Congenital Atresia Repair
Also known as: CAA repair, surgery to repair congenital atresia.
What is congenital atresia repair?
Congenital atresia is a defect related to the ear that is present at birth. It refers to the complete absence of the external ear canal. Congenital atresia repair is a surgery to repair this birth defect.
What happens during the procedure?
Congenital atresia repair is a complex reconstructive surgery that often involves multiple assessments, tests and surgical stages. It involves a procedure to remove bone and open up the bones of hearing. Then skin grafts, often from the thigh or lower abdomen, are utilized to reconstruct the missing ear components.
Is any special preparation needed?
Several tests and examinations are required to determine if a child is a good candidate for congenital atresia repair. The primary diagnostic tool is a CT scan. A child typically isn’t eligible for the procedure until the age of 4.
What are the risk factors?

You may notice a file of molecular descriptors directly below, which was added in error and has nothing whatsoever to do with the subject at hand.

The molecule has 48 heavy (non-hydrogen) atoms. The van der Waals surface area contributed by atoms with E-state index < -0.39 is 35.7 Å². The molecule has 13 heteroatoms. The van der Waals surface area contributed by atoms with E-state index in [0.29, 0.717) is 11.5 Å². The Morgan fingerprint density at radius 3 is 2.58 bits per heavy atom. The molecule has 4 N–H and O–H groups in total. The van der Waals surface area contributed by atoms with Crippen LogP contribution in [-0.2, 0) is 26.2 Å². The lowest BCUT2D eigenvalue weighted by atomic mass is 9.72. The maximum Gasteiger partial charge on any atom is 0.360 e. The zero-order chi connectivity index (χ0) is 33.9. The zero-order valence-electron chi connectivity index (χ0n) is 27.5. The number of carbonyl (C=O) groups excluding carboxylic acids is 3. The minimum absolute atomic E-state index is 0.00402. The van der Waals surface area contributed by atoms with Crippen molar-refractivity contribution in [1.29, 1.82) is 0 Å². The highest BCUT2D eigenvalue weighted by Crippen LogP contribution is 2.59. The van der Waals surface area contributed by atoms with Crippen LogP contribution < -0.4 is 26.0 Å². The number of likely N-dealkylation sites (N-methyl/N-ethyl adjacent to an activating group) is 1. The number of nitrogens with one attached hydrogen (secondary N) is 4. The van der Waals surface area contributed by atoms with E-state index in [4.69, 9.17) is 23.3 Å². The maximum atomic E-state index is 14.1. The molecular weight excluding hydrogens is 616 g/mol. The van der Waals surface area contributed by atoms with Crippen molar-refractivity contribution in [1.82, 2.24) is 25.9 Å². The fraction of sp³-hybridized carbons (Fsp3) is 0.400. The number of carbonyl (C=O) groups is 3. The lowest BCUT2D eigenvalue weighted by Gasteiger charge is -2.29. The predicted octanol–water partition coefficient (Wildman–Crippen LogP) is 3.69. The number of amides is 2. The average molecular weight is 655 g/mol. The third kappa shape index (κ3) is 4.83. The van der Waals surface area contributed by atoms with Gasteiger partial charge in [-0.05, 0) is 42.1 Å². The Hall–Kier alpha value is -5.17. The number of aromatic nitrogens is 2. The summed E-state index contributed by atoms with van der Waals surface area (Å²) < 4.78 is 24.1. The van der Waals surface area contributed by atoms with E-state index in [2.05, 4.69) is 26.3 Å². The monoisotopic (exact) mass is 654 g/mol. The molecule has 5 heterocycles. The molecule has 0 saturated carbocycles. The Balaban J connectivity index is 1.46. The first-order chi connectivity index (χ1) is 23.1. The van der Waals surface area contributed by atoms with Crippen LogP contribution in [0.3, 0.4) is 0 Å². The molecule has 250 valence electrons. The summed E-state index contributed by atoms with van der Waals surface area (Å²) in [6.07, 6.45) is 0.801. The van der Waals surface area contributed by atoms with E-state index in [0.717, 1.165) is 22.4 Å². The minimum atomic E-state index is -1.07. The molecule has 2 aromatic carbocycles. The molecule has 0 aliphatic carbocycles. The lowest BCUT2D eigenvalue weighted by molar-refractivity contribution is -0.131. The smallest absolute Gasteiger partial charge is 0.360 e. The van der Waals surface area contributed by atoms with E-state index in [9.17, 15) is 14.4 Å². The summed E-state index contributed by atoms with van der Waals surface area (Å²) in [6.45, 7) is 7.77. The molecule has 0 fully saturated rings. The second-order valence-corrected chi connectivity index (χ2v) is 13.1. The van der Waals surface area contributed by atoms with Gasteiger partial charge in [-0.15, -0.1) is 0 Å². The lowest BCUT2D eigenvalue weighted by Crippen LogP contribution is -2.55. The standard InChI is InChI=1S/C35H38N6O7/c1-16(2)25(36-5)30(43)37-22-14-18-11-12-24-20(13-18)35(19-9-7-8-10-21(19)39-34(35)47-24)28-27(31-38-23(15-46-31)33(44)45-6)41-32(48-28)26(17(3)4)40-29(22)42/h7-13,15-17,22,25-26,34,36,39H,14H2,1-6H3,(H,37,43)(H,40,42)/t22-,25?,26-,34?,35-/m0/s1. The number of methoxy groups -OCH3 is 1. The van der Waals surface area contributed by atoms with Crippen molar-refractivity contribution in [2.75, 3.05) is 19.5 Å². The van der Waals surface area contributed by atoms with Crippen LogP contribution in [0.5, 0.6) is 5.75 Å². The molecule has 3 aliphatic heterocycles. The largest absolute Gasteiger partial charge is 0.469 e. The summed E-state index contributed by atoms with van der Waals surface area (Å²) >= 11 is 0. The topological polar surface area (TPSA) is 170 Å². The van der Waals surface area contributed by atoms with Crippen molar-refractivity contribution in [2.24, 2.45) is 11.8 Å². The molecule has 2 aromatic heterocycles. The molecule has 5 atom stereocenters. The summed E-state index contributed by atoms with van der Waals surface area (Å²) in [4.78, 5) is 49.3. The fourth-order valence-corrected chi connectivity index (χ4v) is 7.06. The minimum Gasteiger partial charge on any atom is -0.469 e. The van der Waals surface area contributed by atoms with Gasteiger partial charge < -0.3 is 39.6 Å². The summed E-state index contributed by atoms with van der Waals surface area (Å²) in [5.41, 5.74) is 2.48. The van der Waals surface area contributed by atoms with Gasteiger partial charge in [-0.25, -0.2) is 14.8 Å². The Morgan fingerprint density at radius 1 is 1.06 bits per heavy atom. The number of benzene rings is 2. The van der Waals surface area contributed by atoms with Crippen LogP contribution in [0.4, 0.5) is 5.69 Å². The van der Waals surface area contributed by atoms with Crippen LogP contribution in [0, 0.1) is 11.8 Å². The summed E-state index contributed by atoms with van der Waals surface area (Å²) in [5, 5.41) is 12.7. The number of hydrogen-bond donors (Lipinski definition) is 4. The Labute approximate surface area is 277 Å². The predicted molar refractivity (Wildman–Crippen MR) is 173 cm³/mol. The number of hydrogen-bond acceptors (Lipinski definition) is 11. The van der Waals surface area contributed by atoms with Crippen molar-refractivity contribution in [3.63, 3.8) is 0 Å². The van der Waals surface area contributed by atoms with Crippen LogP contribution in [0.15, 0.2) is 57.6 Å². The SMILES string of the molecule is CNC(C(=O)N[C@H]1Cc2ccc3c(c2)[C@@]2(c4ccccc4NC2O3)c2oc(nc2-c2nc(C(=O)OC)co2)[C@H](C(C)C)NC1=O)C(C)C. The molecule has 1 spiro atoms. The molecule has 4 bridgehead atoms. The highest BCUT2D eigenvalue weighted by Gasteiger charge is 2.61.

Infection, bleeding, injury to surrounding organs and tissues, nerve damage and hearing loss are potential risks of congenital atresia repair. There’s also a chance that the procedure is unsuccessful.
Reviewed by: Brian Ho, MD
This page was last updated on: 7/9/2018 3:48:41 PM
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Dr. Davé is employed by Pediatric Specialists of America (PSA), the multispecialty group practice of Nicklaus Children’s Health System. He is chief of the PSA Section of Otolaryngology at Nicklaus Children’s Hospital. Dr. Davé sees patients at Nicklaus Children's Hospital.
Dr. Yamilet Tirado is employed by Pediatric Specialists of America (PSA), the physician-led multispecialty group practice of Nicklaus Children’s Health System. She is a pediatric otolaryngologist/ear, nose and throat (ENT) specialist within the Division of Otolaryngology and sees patients at Nicklaus Children's Hospital and the Nicklaus Children's Aventura Care Center.